In divorce proceedings in New York, the manner of dividing property is called Equitable Distribution. Unlike community property, equitable distribution does not necessarily mean equal. If a divorcing couple cannot agree on how to go their separate ways, the court will decide how to split their marital assets. The division of marital property often becomes one of the most contested aspects of a divorce, especially when high-net worth assets are involved.
Separate property, or property that was acquired before the marriage, is not divided. When deciding on Equitable Distribution, a judge will take into consideration many factors such as the duration of the marriage and each spouses, age, health, income, and financial future. Each spouse’s contribution to acquiring marital assets is also taken into consideration, including indirect contributions such as a mother’s decision to stay at home to care for the family.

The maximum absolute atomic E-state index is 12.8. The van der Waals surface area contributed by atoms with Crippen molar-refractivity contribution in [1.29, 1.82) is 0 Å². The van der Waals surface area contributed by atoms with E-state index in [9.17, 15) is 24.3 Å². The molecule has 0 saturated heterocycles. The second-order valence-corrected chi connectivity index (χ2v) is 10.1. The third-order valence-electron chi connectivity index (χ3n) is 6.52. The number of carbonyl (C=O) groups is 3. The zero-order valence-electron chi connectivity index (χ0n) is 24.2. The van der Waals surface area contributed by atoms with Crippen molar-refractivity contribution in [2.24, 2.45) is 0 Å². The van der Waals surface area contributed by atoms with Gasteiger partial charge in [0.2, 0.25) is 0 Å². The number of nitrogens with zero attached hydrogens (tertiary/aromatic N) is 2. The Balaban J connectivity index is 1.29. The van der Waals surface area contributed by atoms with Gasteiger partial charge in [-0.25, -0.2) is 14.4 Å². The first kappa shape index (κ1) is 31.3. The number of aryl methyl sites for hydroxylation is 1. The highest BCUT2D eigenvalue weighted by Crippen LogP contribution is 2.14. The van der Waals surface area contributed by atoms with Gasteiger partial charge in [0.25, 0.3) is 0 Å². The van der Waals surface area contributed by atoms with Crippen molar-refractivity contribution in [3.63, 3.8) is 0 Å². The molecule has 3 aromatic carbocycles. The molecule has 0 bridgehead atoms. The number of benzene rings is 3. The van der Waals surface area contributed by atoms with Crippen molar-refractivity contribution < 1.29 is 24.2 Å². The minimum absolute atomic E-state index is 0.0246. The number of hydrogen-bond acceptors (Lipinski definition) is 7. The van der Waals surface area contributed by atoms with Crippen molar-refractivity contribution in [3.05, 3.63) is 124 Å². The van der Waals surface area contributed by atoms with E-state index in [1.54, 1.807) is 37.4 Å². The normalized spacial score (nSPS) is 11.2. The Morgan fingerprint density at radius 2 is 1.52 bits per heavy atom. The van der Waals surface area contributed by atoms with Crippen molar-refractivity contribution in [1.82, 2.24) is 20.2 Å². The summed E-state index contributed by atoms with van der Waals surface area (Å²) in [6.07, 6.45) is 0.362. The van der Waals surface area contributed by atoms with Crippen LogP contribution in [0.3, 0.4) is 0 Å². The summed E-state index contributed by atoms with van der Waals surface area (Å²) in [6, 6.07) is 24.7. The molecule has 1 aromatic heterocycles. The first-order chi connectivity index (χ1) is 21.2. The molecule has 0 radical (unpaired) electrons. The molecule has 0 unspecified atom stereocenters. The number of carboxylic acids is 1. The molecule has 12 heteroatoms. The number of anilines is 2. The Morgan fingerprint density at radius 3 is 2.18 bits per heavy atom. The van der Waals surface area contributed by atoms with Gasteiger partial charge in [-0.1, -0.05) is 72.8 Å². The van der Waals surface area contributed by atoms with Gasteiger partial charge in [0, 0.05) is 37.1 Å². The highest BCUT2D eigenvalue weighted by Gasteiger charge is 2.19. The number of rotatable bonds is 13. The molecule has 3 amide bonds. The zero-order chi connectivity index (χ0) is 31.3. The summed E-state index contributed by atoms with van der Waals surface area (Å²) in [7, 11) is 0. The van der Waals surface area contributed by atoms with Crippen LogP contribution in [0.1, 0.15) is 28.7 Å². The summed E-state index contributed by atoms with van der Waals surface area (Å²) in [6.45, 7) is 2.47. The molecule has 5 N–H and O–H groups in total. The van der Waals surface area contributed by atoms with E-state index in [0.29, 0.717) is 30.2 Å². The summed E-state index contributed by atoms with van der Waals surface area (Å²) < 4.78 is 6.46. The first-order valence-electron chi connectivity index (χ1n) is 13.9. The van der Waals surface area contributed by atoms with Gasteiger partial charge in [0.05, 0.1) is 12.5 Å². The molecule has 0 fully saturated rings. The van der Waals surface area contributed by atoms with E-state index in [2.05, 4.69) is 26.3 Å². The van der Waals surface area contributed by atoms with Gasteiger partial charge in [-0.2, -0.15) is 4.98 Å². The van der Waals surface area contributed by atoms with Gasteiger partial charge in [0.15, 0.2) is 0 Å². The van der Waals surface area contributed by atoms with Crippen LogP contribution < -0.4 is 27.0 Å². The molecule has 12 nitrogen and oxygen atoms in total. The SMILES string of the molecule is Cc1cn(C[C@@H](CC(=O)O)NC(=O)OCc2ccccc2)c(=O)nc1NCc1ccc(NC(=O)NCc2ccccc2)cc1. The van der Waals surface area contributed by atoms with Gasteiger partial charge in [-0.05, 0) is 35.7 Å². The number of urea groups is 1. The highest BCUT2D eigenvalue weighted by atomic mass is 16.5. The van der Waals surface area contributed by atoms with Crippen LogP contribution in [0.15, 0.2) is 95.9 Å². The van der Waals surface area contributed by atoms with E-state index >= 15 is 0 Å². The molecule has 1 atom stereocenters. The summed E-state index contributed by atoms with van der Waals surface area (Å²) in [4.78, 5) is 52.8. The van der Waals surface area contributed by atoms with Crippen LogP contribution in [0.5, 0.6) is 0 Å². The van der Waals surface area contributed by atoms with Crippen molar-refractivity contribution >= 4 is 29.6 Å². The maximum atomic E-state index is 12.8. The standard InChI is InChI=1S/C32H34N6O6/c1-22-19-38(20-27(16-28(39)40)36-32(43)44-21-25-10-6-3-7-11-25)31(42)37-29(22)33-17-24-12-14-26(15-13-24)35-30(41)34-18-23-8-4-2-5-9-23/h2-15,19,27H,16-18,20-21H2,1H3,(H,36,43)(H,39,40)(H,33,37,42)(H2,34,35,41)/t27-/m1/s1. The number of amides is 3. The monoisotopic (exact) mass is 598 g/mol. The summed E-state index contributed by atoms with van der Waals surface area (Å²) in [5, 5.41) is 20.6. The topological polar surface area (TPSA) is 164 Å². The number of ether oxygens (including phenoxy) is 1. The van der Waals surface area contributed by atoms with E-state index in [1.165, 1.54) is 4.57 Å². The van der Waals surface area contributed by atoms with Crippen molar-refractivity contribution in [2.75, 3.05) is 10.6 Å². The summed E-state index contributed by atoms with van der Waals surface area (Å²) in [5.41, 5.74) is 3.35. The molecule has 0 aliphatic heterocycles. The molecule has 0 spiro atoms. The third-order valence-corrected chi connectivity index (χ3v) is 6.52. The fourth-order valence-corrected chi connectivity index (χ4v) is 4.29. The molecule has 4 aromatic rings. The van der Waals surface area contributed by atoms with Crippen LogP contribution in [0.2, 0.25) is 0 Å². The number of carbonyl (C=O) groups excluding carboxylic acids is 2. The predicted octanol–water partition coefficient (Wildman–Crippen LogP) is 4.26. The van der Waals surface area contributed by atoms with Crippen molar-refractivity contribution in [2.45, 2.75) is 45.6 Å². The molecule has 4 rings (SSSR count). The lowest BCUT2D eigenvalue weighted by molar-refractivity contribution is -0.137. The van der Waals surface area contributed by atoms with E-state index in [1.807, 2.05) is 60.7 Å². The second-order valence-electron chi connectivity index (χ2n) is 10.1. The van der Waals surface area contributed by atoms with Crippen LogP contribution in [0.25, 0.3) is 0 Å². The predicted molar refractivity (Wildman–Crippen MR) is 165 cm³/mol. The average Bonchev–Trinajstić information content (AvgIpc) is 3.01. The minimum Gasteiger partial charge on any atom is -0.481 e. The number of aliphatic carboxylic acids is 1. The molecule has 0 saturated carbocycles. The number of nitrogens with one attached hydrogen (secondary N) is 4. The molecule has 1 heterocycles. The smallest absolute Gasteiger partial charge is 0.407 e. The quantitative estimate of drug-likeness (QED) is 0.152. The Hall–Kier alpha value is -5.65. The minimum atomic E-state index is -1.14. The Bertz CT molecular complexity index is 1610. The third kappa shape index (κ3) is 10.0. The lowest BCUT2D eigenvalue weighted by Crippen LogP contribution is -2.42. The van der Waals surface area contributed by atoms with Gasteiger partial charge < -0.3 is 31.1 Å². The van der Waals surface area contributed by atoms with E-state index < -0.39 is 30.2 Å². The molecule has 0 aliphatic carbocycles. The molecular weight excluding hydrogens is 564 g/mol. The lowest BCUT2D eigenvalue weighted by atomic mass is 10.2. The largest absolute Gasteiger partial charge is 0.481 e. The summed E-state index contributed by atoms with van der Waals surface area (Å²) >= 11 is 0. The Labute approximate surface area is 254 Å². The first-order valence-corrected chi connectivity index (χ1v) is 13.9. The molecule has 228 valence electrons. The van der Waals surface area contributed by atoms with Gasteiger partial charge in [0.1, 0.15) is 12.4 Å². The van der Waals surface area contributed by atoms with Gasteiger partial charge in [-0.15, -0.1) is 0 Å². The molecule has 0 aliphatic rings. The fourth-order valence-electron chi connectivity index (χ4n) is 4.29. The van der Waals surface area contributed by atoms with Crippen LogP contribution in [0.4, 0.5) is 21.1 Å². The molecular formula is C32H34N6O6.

New York’s law regarding equitable distribution came into effect on July 19, 1980, and in the decades since its initial passage, the law has been refined both by legislative alteration and judicial interpretation. Lawyers at Dobrish Michaels Gross LLP have been involved with this law since its inception, and our senior partner was involved both with its planning and implementation in 1979 and 1980. Our firm has been involved in the litigation of numerous issues relating to property division, with some of our cases clarifying or changing the existing law. Our attorneys have lectured and written about equitable distribution extensively, as well as worked towards its clarification in their bar association activities.